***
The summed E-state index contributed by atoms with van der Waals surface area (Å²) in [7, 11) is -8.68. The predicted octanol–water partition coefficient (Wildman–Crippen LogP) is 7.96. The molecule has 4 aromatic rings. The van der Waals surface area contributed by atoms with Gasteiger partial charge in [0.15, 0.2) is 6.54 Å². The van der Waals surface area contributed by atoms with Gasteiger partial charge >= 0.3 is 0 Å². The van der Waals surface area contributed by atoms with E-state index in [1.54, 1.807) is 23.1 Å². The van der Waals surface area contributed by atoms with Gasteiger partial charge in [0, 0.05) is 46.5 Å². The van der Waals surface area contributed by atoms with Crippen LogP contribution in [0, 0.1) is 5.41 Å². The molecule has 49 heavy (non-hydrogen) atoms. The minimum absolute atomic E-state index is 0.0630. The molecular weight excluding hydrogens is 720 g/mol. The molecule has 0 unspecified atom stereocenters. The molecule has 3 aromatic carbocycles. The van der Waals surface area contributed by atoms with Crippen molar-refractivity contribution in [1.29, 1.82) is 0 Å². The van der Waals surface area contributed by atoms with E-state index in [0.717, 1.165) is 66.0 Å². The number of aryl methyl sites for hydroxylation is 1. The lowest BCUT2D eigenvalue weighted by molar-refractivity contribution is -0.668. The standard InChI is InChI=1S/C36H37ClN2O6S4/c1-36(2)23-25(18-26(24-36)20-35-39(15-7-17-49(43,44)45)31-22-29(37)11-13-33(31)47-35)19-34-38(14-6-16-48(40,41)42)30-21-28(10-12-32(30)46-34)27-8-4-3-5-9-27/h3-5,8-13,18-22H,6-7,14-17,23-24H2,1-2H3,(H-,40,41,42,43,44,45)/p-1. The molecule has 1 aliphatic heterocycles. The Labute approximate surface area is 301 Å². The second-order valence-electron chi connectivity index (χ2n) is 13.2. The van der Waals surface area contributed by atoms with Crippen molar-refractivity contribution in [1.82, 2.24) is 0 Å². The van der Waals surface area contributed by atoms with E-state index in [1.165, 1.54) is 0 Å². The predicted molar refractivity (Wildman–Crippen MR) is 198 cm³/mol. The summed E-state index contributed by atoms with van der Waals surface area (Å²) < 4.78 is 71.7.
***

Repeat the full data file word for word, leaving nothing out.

The summed E-state index contributed by atoms with van der Waals surface area (Å²) in [7, 11) is -8.68. The predicted octanol–water partition coefficient (Wildman–Crippen LogP) is 7.96. The molecule has 4 aromatic rings. The van der Waals surface area contributed by atoms with Gasteiger partial charge in [0.15, 0.2) is 6.54 Å². The van der Waals surface area contributed by atoms with Gasteiger partial charge >= 0.3 is 0 Å². The van der Waals surface area contributed by atoms with E-state index in [1.54, 1.807) is 23.1 Å². The van der Waals surface area contributed by atoms with Gasteiger partial charge in [0, 0.05) is 46.5 Å². The van der Waals surface area contributed by atoms with Crippen LogP contribution in [0, 0.1) is 5.41 Å². The molecule has 49 heavy (non-hydrogen) atoms. The minimum absolute atomic E-state index is 0.0630. The molecular weight excluding hydrogens is 720 g/mol. The molecule has 0 unspecified atom stereocenters. The molecule has 3 aromatic carbocycles. The van der Waals surface area contributed by atoms with Crippen molar-refractivity contribution in [1.29, 1.82) is 0 Å². The van der Waals surface area contributed by atoms with E-state index in [0.717, 1.165) is 66.0 Å². The number of aryl methyl sites for hydroxylation is 1. The lowest BCUT2D eigenvalue weighted by molar-refractivity contribution is -0.668. The standard InChI is InChI=1S/C36H37ClN2O6S4/c1-36(2)23-25(18-26(24-36)20-35-39(15-7-17-49(43,44)45)31-22-29(37)11-13-33(31)47-35)19-34-38(14-6-16-48(40,41)42)30-21-28(10-12-32(30)46-34)27-8-4-3-5-9-27/h3-5,8-13,18-22H,6-7,14-17,23-24H2,1-2H3,(H-,40,41,42,43,44,45)/p-1. The molecule has 1 aliphatic heterocycles. The Labute approximate surface area is 301 Å². The second-order valence-electron chi connectivity index (χ2n) is 13.2. The van der Waals surface area contributed by atoms with Crippen molar-refractivity contribution in [1.82, 2.24) is 0 Å². The van der Waals surface area contributed by atoms with E-state index in [1.165, 1.54) is 0 Å². The predicted molar refractivity (Wildman–Crippen MR) is 198 cm³/mol. The summed E-state index contributed by atoms with van der Waals surface area (Å²) < 4.78 is 71.7.